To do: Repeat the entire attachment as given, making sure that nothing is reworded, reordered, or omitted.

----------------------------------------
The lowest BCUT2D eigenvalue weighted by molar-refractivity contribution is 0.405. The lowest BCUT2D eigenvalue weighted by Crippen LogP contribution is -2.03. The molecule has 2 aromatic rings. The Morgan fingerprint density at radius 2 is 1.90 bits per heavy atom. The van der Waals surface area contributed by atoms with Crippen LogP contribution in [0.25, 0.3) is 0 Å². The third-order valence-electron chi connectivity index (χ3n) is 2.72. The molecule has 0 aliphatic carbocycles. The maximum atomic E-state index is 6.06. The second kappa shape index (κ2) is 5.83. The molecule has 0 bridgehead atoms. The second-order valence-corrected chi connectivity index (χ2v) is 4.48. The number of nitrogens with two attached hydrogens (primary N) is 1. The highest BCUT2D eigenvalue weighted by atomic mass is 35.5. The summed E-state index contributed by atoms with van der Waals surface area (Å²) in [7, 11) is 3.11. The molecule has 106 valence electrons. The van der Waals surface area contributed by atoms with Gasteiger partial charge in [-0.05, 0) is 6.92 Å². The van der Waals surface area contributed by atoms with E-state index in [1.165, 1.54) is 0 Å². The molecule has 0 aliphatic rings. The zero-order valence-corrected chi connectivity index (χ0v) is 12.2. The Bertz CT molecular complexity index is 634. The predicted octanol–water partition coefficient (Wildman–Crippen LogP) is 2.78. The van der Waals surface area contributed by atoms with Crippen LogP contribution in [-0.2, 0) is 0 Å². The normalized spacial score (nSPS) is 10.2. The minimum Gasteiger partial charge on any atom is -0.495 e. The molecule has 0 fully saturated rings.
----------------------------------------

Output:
The lowest BCUT2D eigenvalue weighted by molar-refractivity contribution is 0.405. The lowest BCUT2D eigenvalue weighted by Crippen LogP contribution is -2.03. The molecule has 2 aromatic rings. The Morgan fingerprint density at radius 2 is 1.90 bits per heavy atom. The van der Waals surface area contributed by atoms with Crippen LogP contribution in [0.25, 0.3) is 0 Å². The third-order valence-electron chi connectivity index (χ3n) is 2.72. The molecule has 0 aliphatic carbocycles. The maximum atomic E-state index is 6.06. The second kappa shape index (κ2) is 5.83. The molecule has 0 bridgehead atoms. The second-order valence-corrected chi connectivity index (χ2v) is 4.48. The number of nitrogens with two attached hydrogens (primary N) is 1. The highest BCUT2D eigenvalue weighted by atomic mass is 35.5. The summed E-state index contributed by atoms with van der Waals surface area (Å²) in [7, 11) is 3.11. The molecule has 106 valence electrons. The van der Waals surface area contributed by atoms with Gasteiger partial charge in [-0.05, 0) is 6.92 Å². The van der Waals surface area contributed by atoms with E-state index in [1.165, 1.54) is 0 Å². The molecule has 0 aliphatic rings. The zero-order valence-corrected chi connectivity index (χ0v) is 12.2. The Bertz CT molecular complexity index is 634. The predicted octanol–water partition coefficient (Wildman–Crippen LogP) is 2.78. The van der Waals surface area contributed by atoms with Crippen LogP contribution in [-0.2, 0) is 0 Å². The normalized spacial score (nSPS) is 10.2. The minimum Gasteiger partial charge on any atom is -0.495 e. The molecule has 0 fully saturated rings.